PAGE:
Newspaper article The Canadian Press

Oilpatch Odours in Northwestern Alberta Still Pungent, Years after Inquiry

Newspaper article The Canadian Press

Oilpatch Odours in Northwestern Alberta Still Pungent, Years after Inquiry

Article excerpt

Oilpatch odours still pungent despite inquiry

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EDMONTON - Researcher Tristan Jones was cruising the back roads of northwestern Alberta last summer when his studies suddenly became more than academic.

"It was kind of like we hit a wall of odour," said Jones, who's writing a PhD thesis at Rutgers University on how the energy industry has changed the environmental and social landscape near Peace River.

"It was heavy. It was really strong," he said. "It was kind of like a mix of fresh asphalt, sulphur and who knows what else.

"I felt tingling through my jaw. My eyes were itchy and runny. I got a headache. I felt a little dizzy."

The exposure lasted about 10 minutes; the effects a couple of hours.

"The tingling in my jaw was bizarre," he recalled. "I have no doubt that was because of the exposure to the odours."

This wasn't supposed to happen any more.

In 2014, the Alberta Energy Regulator held an inquiry into odours from heavy oil operations in the Peace River area after years of complaints from residents in tiny communities such as Three Creeks. Hours of expert testimony and reams of reports followed.

The inquiry concluded the powerful, gassy stench emitted by operators was damaging people's health. It released a string of recommendations, all of which were accepted by Alberta's energy regulator and provincial government.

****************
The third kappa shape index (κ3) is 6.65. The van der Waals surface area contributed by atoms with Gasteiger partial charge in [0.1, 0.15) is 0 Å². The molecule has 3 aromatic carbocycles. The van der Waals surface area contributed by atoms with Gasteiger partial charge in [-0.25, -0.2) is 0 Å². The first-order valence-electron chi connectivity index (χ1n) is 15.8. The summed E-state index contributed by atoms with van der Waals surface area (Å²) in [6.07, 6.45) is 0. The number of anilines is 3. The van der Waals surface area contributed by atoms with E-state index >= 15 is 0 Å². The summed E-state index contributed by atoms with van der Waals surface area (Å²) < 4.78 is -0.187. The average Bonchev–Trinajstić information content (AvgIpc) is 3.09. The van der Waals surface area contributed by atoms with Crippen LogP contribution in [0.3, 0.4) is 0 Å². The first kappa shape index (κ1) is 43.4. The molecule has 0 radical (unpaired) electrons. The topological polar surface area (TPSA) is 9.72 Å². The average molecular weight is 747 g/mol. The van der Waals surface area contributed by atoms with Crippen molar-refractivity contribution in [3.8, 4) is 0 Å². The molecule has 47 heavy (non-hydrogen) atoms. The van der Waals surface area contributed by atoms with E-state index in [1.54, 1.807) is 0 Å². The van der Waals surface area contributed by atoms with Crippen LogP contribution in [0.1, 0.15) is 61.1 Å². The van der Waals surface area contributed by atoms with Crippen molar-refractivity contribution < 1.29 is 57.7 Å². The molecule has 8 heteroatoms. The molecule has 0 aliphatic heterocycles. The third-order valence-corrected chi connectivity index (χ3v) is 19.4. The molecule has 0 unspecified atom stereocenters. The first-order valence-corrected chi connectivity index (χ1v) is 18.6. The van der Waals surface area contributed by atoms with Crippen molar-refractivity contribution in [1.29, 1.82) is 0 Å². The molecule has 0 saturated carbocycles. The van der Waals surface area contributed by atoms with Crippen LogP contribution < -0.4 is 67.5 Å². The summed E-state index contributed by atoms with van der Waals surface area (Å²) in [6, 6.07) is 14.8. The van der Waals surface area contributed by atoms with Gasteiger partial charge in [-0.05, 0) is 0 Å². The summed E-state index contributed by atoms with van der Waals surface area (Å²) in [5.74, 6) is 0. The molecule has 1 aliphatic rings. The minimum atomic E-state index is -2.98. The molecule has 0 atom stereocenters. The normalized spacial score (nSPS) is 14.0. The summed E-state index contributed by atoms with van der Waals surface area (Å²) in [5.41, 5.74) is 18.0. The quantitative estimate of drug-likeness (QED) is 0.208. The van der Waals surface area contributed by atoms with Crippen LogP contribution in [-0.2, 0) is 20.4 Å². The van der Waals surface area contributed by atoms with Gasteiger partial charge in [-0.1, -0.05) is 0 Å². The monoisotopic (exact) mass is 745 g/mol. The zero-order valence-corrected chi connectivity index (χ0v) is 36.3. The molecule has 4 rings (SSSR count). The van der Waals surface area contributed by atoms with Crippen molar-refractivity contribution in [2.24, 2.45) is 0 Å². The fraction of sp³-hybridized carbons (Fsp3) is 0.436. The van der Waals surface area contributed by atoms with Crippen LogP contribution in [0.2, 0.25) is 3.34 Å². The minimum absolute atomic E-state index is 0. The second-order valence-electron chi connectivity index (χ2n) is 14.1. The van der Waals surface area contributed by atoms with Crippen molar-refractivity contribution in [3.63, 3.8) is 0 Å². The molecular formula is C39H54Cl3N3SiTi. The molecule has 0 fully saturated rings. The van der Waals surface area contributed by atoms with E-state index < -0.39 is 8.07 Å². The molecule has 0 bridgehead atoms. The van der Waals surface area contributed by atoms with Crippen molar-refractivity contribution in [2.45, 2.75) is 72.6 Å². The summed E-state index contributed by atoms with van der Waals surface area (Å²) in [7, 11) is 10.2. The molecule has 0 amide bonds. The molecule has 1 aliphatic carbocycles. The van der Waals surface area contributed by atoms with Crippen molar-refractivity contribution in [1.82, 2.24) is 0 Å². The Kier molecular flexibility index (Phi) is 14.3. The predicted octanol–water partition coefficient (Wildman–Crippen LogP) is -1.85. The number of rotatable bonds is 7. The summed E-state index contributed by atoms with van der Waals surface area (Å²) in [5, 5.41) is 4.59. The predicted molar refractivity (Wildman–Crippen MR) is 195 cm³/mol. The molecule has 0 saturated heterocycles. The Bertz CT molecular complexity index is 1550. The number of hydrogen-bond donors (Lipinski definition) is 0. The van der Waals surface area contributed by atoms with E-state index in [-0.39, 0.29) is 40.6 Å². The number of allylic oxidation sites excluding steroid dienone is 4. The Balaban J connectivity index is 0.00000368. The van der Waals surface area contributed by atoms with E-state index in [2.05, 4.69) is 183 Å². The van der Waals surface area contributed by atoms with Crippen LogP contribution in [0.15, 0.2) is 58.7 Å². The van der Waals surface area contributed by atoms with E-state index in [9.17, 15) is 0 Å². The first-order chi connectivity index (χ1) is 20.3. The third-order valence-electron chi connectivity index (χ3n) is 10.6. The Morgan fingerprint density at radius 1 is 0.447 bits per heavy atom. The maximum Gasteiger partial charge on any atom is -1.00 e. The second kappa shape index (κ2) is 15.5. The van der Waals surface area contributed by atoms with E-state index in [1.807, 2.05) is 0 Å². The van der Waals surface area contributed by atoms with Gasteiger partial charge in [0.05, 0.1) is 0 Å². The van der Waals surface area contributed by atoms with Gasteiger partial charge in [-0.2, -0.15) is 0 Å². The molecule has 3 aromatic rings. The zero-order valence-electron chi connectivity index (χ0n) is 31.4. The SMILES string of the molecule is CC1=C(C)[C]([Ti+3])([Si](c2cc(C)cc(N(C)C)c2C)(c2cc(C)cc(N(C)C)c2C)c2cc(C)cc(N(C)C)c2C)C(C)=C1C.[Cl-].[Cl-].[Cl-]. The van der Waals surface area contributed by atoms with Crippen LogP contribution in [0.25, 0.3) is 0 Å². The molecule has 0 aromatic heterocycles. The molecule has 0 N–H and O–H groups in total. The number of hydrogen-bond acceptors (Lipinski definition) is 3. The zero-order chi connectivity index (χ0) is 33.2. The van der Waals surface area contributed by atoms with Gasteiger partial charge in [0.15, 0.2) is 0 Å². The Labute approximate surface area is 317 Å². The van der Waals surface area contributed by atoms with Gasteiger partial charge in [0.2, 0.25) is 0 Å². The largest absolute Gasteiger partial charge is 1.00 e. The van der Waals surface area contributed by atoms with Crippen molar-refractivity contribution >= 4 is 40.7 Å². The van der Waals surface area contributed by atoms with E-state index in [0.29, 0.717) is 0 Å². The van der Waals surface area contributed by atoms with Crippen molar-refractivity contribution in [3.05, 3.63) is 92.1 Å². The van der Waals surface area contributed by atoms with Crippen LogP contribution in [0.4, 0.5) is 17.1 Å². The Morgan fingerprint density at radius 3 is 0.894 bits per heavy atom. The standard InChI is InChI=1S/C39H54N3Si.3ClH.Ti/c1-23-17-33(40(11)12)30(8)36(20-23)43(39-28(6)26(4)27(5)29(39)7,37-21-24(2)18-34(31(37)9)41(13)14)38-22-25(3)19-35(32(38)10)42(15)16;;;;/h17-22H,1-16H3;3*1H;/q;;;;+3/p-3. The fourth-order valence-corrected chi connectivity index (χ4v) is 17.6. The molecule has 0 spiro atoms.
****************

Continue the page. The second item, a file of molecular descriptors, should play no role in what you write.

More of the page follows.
More than two years later, some recommendations are in place. But seven key ones -- including everything the province was supposed to have done -- are still in draft form, under study or in limbo.

While locals say things have improved, they say the smells are still there.

"It seems to me that every government, every industry, when they meet, all they've done is meet their mandate to say, 'We're talking with people'," said Donna Daum, a retired teacher who has lived in the area for 14 years.

"That's all it does. 'We're listening and we've heard what they have to say,' whether they do anything with it at all."

The inquiry directed Alberta Environment to bring in a legal odour standard. The department is working on it.

"It's still early days," said Dave Lyder, the department's senior air modelling standards engineer. "Odour's complex.

"Odour is by far and away the most common complaint in any jurisdiction -- between 70 and 90 per cent."

Three different departments -- Environment, Agriculture and Health -- are involved. So is the energy regulator.

Any standard, Lyder said, has to work for both industry and the restaurant down the street.

What chemical do you actually measure? How are problems reported? How do you set a threshold, and how is it monitored?

"If we can provide a framework where we can manage odour across the province in a consistent manner, that's the No. 1 goal."

Lyder acknowledges no such framework is in sight yet. …

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